Two weeks later, I landed in Northern Wisconsin. My PR person set up multiple library tours and a Strawberry Social event. This was my first set of speaking engagements. I prepared to talk about the book, and its important history. The week was exhausting. The Plum Lake event was a signing event with three local authors. We drew local readers excited to meet us. I practiced my one-minute book speech and enjoyed meeting the readers. I am thankful for the librarian’s efforts to advertise through flyers and press. It was exciting to see the events documented in the local newspapers. This was evident as people recognized my name when I introduced myself.

These events are a warm up to the release of the book in September. The marketing learning curve will become easier with experience. Right now, I am enjoying the process. The editing is done, the book is complete. I am meeting new people, talking about the book and learning new things along the way. It’s just another day in the life of a writer.

 

Lessons from Stephen King

test-taking-tips.net

test-taking-tips.net

I recently discovered a pot of writer’s gold from Stephen King’s book On Writing-Memoir of the Craft.  An entertaining college course from the writer himself. I tripped across this book listed as a favorite on several writers’ sites. I hesitated to read King’s work his genre is not like my own. As a writer, I appreciate his storytelling abilities. He weaves brilliant story lines that always leave the readers wanting more. He translates these books into unforgettable movies. I could not escape the nagging thought I should read him anyway. I did learn some valuable tips and enjoyed the work very much. Every writer will hear a different message, but here are a few pieces of gold that spoke to me.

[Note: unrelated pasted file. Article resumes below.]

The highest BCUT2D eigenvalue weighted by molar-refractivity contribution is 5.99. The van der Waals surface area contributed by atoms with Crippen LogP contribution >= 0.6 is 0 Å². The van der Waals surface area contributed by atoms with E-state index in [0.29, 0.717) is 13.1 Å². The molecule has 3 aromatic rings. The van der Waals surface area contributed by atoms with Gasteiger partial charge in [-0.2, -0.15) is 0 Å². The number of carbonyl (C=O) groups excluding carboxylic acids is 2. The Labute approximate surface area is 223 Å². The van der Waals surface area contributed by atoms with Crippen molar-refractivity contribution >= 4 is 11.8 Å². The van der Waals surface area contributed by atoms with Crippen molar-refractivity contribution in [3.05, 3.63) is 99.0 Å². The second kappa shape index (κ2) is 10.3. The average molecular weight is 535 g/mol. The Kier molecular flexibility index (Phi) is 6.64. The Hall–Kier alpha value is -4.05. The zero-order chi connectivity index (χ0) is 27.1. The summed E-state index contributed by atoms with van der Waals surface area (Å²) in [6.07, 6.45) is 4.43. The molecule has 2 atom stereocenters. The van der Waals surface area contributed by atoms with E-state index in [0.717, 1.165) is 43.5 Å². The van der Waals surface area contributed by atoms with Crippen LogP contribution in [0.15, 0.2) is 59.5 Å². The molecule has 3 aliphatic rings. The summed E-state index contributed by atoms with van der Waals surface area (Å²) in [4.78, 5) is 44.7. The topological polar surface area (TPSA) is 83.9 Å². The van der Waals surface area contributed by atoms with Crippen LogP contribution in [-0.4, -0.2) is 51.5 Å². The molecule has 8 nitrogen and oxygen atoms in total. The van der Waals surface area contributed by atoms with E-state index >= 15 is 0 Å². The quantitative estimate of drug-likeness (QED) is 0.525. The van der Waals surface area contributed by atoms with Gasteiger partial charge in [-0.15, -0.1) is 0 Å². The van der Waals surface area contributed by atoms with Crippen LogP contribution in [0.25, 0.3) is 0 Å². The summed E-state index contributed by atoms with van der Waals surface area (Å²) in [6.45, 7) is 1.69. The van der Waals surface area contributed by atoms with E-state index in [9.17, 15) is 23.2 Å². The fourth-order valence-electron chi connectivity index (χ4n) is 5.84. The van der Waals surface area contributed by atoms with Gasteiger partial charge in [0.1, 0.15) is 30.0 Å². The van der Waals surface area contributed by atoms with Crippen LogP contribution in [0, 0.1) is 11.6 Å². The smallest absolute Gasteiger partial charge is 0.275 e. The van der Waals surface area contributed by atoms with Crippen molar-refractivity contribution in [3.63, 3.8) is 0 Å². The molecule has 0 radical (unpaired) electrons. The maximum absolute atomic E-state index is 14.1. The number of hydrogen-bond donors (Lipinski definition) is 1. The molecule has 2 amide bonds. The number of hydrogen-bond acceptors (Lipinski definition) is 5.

Good story ideas come from nowhere. Your job isn’t to find ideas but recognize when they show up (page 37).  Beginning writers tax their brains thinking and over thinking. I believe the main source of writers block is over thinking. Be aware of your surroundings. The stories are out there. I like King’s ideas about linking what-ifs to ordinary events.  Take time to observe your surroundings. The stories are out there, they are yours to create.

Write with purpose (pg. 106) and Write what you know about as long as it is the truth (pg. 158). This is a two for one. These ideas go together because it speaks to you as a writer. The authentic you the one who; is able to write only from your point of view. Write what makes you happy. You know the days when your fingers are flying over the keys, your brain is flooded with the storyline, and you are smiling because you are in the zone. That is writing with purpose.